Wednesday, May 15, 2019

Discerning God's presence

General Douglas MacArthur had a reputation as something of a “cold fish.” After World War II, his public relations people came up with an idea to help him improve his image. MacArthur would review a contingent of veterans. In the middle of the review, he would stop and suddenly recognize an enlisted man who had served with him during the war. “It will be a tremendously moving and human moment,” his advisers told him. “Out of hundreds of men lined up for your inspection, you suddenly pick out a single individual, call him by name and recall past campaigns.” MacArthur agreed to the plan.

The lucky soldier would be unaware that he’d been singled out for the honor. They searched Army records, found out everything about the fellow, and figured out precisely where he would be standing when MacArthur marched through the ranks. Just to be safe, they arranged for an aide to nudge MacArthur discreetly when he was directly in front of the proper soldier.

The plan worked perfectly. MacArthur saluted the veterans; the veterans saluted MacArthur. The General began his inspection. At the right moment, the aide nudged MacArthur. He halted, turned, and looked at the man standing stiffly at attention in front of him. “Jones!” he boomed. “We were together on Corregidor. You are Corporal Jones. I remember you.”

For a moment, Jones looked startled. Then he peered quizzically at the General. Finally, he blurted out somewhat uncertainly, “MacArthur?”[1]

Do you recognize God’s presence and activity in your life? In the world? Those questions capture the essence of today’s gospel reading.[2] Those questions are also central to the spiritual struggle of many Christians and non-Christians.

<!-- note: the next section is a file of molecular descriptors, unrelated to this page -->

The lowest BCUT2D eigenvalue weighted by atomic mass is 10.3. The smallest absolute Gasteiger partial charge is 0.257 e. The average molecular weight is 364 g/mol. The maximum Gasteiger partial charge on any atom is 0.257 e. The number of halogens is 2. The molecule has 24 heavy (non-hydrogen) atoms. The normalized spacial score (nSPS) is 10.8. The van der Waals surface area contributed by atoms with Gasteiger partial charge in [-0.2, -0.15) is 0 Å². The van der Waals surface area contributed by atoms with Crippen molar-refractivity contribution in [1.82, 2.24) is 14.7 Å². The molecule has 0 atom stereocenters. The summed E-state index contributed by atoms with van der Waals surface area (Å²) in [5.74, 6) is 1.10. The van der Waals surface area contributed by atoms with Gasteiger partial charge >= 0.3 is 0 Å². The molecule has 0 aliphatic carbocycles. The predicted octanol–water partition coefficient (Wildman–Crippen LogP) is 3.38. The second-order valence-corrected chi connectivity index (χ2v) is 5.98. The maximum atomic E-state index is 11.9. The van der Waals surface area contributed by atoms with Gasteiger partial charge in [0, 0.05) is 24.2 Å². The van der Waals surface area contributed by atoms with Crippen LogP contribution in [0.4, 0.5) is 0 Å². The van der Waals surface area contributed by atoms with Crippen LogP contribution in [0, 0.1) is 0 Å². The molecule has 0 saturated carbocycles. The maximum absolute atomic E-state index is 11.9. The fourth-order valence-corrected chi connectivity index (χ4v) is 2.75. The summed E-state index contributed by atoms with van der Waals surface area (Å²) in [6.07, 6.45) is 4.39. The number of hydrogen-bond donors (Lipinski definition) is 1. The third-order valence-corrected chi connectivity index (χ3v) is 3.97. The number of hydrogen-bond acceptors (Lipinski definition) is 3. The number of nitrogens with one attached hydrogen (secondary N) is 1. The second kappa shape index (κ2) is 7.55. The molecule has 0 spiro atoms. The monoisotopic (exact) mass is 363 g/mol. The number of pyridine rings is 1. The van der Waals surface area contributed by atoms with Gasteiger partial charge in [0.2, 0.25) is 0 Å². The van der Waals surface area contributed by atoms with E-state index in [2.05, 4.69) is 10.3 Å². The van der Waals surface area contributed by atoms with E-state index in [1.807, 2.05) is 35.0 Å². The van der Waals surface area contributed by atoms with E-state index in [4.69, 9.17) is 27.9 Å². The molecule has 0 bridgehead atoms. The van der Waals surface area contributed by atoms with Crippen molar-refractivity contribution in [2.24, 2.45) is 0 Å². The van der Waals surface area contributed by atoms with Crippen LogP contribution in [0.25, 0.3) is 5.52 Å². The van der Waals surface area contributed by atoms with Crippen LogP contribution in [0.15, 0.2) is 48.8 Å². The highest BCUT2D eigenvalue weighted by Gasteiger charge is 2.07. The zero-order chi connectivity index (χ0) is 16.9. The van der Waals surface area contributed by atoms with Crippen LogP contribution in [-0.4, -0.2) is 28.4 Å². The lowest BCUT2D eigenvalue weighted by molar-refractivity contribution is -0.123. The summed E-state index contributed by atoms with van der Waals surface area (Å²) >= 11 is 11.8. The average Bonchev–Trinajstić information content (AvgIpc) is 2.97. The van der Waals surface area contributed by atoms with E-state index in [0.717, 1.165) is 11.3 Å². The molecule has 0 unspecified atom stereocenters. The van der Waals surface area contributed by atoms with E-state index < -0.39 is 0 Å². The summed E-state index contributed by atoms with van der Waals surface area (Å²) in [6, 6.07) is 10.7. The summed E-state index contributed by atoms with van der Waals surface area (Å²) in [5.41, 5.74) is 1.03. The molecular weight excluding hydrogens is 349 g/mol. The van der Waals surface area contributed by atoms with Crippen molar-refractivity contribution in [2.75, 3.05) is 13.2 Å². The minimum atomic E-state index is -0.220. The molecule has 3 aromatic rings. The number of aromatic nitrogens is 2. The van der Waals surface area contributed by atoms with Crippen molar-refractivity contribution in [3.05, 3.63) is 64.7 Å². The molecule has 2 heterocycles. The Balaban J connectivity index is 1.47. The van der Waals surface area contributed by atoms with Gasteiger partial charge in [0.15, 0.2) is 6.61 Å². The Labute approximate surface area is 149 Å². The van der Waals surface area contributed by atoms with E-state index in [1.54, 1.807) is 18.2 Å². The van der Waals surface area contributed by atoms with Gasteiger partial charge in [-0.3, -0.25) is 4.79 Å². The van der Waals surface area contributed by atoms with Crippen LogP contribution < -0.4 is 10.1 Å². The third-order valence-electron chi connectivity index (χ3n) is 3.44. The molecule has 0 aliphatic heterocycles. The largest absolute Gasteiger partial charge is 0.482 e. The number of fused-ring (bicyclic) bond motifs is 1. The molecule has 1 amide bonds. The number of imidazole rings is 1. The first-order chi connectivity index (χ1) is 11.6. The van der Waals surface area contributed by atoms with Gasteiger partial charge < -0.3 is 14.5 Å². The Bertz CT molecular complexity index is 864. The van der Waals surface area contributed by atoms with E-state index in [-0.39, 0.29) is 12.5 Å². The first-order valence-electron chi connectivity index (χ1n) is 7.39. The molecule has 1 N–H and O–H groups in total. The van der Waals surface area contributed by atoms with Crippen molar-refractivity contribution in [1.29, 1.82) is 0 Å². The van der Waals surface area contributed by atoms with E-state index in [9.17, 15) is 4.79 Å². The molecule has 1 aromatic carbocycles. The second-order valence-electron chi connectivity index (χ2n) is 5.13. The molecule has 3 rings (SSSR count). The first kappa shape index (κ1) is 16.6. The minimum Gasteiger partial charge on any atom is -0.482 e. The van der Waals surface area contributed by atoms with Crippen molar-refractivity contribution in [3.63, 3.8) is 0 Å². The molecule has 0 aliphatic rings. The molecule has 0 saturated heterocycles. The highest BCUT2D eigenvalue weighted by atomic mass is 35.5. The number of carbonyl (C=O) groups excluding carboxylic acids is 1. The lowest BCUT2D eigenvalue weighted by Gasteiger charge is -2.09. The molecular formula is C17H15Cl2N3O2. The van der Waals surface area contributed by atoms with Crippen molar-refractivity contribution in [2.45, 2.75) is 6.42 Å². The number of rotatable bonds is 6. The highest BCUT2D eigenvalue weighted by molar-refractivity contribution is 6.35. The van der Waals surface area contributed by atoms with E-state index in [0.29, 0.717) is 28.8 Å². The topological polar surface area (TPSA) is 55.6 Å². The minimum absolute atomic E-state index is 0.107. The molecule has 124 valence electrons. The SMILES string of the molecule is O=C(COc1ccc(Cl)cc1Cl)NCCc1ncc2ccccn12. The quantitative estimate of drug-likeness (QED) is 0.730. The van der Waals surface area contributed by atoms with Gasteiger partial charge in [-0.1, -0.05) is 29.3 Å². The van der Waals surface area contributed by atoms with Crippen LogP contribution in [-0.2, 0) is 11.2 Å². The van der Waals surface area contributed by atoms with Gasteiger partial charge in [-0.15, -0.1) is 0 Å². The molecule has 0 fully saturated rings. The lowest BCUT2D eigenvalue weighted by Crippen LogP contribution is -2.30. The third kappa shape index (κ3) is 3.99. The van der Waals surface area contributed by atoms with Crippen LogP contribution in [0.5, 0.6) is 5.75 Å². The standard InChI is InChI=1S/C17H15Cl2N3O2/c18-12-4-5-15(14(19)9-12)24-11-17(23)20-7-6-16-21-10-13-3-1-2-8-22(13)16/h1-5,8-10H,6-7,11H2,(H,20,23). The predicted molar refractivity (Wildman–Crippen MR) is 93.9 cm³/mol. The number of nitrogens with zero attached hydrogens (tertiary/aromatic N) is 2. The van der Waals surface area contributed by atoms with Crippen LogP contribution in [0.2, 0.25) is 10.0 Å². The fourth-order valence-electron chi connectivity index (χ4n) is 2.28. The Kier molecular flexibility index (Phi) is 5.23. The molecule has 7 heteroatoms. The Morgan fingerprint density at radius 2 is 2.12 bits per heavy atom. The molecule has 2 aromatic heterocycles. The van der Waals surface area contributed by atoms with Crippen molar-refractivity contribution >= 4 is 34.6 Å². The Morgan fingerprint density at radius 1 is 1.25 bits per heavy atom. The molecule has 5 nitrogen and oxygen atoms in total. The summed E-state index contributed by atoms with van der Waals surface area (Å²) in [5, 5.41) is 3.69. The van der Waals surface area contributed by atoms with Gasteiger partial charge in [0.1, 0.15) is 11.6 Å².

Consider these two metaphors that are useful for discerning God’s presence and activity in one’s life and in the world.

First, as our Presiding Bishop constantly emphasizes, God is love. This metaphor is a prominent New Testament theme. Critically, love is non-substantial – has no being – but relational. God is present in loving relationships that liberate and give life. These relationships call us to love one another and all creation. Furthermore, loving, liberating and life-giving relationships are works in which we see God, a point the 23rd Psalm and today’s first reading[3] memorably illustrate.

Tangentially, Christians have tragically cited this morning’s gospel to justify both displacing the Jews as God’s chosen people and anti-Semitism. A literal reading of the text is nonsensical. Jesus was a Jew. His disciples and other followers were all Jews. Christianity emerged only after Jesus’ resurrection. John’s gospel was written to appeal to Gentiles, including Romans, during Roman persecution of Christians. The author crafts his appeal by implying all Jews rejected Jesus and that the Jews were responsible for his death. That line of reasoning leads to an absurd conclusion: Jesus, a Jew, would have been filled with self-loathing and partially culpable for his execution.

A better interpretation focuses on Jesus and his command to love everyone, Jew and Gentile, male and female, Democrat and Republican, the 1% and the 99%, and so forth. We follow Jesus when we love unconditionally, choosing the path that leads not to perishing but to life abundant.

A second common biblical metaphor for God is light. This metaphor reminds us of God’s unknowability. Light has some characteristics of waves and of particles, but is neither. Similarly, the metaphors of love and light help us to discern God’s presence and activity without our being able to describe God's actual nature.